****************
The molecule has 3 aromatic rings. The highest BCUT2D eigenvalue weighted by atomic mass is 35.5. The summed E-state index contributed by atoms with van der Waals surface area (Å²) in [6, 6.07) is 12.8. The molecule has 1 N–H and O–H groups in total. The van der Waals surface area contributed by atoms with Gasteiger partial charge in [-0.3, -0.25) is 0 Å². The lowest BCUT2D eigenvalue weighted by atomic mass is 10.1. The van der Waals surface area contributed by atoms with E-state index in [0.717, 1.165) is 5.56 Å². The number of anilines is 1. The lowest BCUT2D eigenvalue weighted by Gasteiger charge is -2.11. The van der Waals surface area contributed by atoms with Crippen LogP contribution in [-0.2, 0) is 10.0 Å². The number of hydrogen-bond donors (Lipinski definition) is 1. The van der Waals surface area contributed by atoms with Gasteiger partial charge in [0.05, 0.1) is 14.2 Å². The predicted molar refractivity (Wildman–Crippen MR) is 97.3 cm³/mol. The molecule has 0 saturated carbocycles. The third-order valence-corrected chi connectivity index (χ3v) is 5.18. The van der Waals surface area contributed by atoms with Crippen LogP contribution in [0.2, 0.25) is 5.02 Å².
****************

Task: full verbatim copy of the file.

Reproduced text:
The molecule has 3 aromatic rings. The highest BCUT2D eigenvalue weighted by atomic mass is 35.5. The summed E-state index contributed by atoms with van der Waals surface area (Å²) in [6, 6.07) is 12.8. The molecule has 1 N–H and O–H groups in total. The van der Waals surface area contributed by atoms with Gasteiger partial charge in [-0.3, -0.25) is 0 Å². The lowest BCUT2D eigenvalue weighted by atomic mass is 10.1. The van der Waals surface area contributed by atoms with E-state index in [0.717, 1.165) is 5.56 Å². The number of anilines is 1. The lowest BCUT2D eigenvalue weighted by Gasteiger charge is -2.11. The van der Waals surface area contributed by atoms with Crippen LogP contribution in [-0.2, 0) is 10.0 Å². The number of hydrogen-bond donors (Lipinski definition) is 1. The van der Waals surface area contributed by atoms with Gasteiger partial charge in [0.05, 0.1) is 14.2 Å². The predicted molar refractivity (Wildman–Crippen MR) is 97.3 cm³/mol. The molecule has 0 saturated carbocycles. The third-order valence-corrected chi connectivity index (χ3v) is 5.18. The van der Waals surface area contributed by atoms with Crippen LogP contribution in [0.2, 0.25) is 5.02 Å².